Be willing to be the friend that she needs. Be willing to be the one that loves her through her tears. Be willing to be the one that may never be publicly recognized, but is slowly, step by step, helping her find herself again.

It is a heart wrenching, delicate journey of recovery and love. Don’t be afraid to step on the road beside her and be a hand to hold, and a shoulder to cry on. She will travel this road at her own pace and in her own way. Don’t tell her how to travel it, just tell her you will be with her along the way.

Keep in mind that when supporting a widow you will not get the physical encouragement of watching her “recover” in a week, as you would when supporting some one through a small hardship. But you will know that you are helping her life have a little bit of light, and sharing love with a person who may be wondering if there is any love left in the world for her.

There will also be times that you receive the silent treatment or receive bitter, harsh words from her.  It is easy for a supporter to say, “I would never treat anyone this way if my spouse died.” Here is the truth: We do not know how we would be functioning if the roles were reversed. Do not compare how you “believe” you would grieve to her grieving process.  Try not to take her anger that is being displaced toward you personally.  This is not easy. I know. Just know that she probably doesn’t realize how she is acting.  There is a fine line that you will need to determine regarding supporting her through her anger and maybe needing to take a break, and let her know that no matter how much she is grieving, it isn’t ok for her to treat you this way. This is a very touchy subject, something that needs to be handled carefully and with much grace.

Don’t give up hope supporters. Remember the beautiful heart of your friend, even as it is broken, is hidden under much grief. Remember her, and remind her through love, who she is. <3

Tuesday, July 19, 2011

Supporting a widow: after the funeral

*This post is the first in a series we will be doing called “supporting a widow:” Each post will give ideas and/or resources for supporting a widow through different stages of grief and in different walks of life. But because each person grieves differently there isn't a "5 step" easy process to helping your friend through her grief. These posts are just to be used as guidelines or starting points for you to use as you figure out how you can best support your friend. Each widow is unique just as each person is, so part of your job as a supporter is to “custom build” a plan about how you can best show your support to your friend. We offer you support, and a place to begin. *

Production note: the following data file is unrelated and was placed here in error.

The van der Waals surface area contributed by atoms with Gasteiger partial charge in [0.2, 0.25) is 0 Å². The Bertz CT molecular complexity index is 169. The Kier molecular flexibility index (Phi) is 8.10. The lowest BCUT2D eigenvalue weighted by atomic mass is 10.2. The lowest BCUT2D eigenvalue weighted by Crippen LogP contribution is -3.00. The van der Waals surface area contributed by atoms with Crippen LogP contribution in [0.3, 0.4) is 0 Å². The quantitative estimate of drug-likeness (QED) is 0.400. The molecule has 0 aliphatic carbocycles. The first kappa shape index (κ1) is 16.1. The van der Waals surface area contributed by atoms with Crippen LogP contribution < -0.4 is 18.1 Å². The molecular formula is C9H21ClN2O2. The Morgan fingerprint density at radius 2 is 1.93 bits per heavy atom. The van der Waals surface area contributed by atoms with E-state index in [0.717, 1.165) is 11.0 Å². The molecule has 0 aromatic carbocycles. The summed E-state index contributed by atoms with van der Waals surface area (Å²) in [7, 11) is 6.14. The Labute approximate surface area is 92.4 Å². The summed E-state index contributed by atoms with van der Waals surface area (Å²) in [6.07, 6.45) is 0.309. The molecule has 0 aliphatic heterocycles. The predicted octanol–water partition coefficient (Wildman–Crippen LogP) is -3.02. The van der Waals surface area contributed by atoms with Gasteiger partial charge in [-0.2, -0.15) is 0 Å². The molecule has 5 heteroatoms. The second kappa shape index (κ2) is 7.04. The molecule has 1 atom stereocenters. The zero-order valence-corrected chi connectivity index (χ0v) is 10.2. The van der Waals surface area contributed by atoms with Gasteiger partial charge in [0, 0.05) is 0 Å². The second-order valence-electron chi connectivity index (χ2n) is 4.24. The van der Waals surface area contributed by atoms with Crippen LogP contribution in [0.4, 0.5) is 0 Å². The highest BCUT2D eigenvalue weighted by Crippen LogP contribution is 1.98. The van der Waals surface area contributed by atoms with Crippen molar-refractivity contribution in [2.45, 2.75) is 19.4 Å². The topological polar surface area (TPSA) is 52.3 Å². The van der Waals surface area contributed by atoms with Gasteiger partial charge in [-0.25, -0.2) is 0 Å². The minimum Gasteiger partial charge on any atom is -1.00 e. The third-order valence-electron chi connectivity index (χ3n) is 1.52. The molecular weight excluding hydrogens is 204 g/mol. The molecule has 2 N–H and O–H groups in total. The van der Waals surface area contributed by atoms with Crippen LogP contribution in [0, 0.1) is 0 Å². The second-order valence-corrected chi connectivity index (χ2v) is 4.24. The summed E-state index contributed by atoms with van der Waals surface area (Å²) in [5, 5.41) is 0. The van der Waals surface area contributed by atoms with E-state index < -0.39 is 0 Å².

The time between your friend losing their spouse and the funeral seems to pass in the blink of an eye.  There are so many to-do’s that everyone stays busy and adrenaline keeps everyone moving.  Once the funeral is over, we as supporters often ask ourselves, “Now what?”. The first question you should ask yourself is:

Are you a physical or emotional supporter?

I (Gwen) am a “doer” which makes me a physical supporter. After Michelle’s husband died, I immediately jumped in doing the dishes, laundry, shopping, etc. Of course, I was a emotional supporter also but, many of the lengthy cries with Michelle, were filled by other friends while I was in the background doing the dishes! I am not sure why I seem to leave the dishes in the sink at my own house though!

I (Violet) am also a doer by nature. So since Rachel and I live in different states after her husband’s funeral I assumed that because of our circumstances, there was nothing I could really do to support her. But now, I have become an emotional supporter for Rachel, I call her every few days, check up her via email, send her cards in the mail on important days etc. I do these things to make sure she knows she is not forgotten. Even if you are a ‘doer’ by nature you may find that because of circumstances in your own life or family emotional support may be how you need to show your love for your friend.

In this article, I (Gwen again) will mainly address the physical supporter with some resources that cover the emotional supporter.  I realize that there is a fine line between supporting and enabling your widowed friend.  I have heard many widows’ supporters ask how to define this line.  (blog post on this very topic coming soon!) Unfortunately there isn’t a specific answer that fits every relationship. My suggestion is to imagine the time when the widow will be able to start reengaging in life an how that transition is going to affect them.  In my situation, many of us supporters jumped in and fulfilled every duty of Michelle’s life for many months.  She literally sat on her couch and cried for months while everyone not only was fulfilling the physical needs of her house but, people were stepping in to discipline her children, get them bathed, etc. because she had ‘shut down’. I now know this "shut down is 100% normal and to be expected. I personally believe doing EVERYTHING for the widow is a disservice.  She was continually saying she was afraid people would forget about her and continue living their lives when her life was never going to be the same again.  Because everyone was performing every function of her household and child rearing, when people finally did need to get back to their lives, it added to her feelings of abandonment and loneliness and it took a lot for her to reengage since everyone had been doing everything for her. 

I AM NOT SAYING that supporters should sit back and let your widowed friend figure life out on their own. I am saying to assist them into learning how to single parent and run a household on their own and don’t take over their life like I did.  Ask them what they think they can do and what they would like you to do. I know all of us "well doers" caused Michelle’s transition back into life a lot harder.